What the survey does not disclose is whether lawyer is the favorite occupation desired by parents for their children, or by mothers as the career of potential children-in-law. Turning again to my anecdotal experiences, it seems that putting someone into medical school comes first, with law school as the destination of the second child, or the first one if medical school is beyond reach. Perhaps not much has changed, other than the details, from the days when the first son inherited the land, title, or business, the second went to the military, the third went to the church. I wonder how many of those children were happy about where they ended up.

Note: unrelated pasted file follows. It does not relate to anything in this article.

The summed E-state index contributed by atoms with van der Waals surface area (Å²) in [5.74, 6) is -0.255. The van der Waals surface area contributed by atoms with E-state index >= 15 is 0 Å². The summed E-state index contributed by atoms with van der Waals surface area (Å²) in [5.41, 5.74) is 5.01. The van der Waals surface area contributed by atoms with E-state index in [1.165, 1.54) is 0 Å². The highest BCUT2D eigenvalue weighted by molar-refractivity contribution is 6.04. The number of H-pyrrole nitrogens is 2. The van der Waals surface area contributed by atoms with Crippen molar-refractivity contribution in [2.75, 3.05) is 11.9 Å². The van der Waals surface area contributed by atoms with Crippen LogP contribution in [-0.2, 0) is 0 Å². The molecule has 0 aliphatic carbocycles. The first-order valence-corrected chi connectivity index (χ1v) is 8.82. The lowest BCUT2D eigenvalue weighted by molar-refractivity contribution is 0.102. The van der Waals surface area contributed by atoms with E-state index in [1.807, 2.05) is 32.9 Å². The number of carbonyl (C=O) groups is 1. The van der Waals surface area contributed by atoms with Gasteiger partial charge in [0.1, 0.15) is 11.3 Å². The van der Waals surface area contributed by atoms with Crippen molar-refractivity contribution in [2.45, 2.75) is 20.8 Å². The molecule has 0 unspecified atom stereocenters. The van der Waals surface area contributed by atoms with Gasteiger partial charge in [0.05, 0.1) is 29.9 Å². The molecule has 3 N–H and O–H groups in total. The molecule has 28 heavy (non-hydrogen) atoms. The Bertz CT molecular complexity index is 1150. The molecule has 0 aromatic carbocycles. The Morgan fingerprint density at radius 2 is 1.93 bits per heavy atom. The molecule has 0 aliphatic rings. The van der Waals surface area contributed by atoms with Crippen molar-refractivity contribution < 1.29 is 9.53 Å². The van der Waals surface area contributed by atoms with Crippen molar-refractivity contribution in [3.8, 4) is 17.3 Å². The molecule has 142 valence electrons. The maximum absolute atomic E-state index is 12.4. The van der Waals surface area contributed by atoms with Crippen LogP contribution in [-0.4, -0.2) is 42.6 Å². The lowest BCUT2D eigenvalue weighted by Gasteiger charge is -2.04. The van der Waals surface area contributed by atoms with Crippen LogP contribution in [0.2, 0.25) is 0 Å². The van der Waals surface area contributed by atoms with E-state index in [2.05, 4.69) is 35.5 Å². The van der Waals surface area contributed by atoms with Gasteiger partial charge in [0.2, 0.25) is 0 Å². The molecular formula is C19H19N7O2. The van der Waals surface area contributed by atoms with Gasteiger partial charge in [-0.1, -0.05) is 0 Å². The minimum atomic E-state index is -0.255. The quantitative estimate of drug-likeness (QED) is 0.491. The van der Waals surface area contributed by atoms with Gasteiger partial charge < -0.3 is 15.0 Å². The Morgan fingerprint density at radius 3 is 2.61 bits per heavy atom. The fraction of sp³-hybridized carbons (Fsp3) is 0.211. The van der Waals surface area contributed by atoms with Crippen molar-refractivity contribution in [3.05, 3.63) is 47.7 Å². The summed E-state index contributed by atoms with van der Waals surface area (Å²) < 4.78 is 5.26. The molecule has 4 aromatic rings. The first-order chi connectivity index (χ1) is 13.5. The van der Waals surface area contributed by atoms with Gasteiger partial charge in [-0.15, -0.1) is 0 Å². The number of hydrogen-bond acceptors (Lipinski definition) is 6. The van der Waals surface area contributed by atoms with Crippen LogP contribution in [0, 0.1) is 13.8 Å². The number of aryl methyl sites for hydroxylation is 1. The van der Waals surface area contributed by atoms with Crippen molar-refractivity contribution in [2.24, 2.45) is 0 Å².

Wednesday, June 05, 2013
The latest group of erroneous Code-size claims to come to my attention is particularly troubling. Journalists, tax professionals, and even a tax law professor can’t get it right.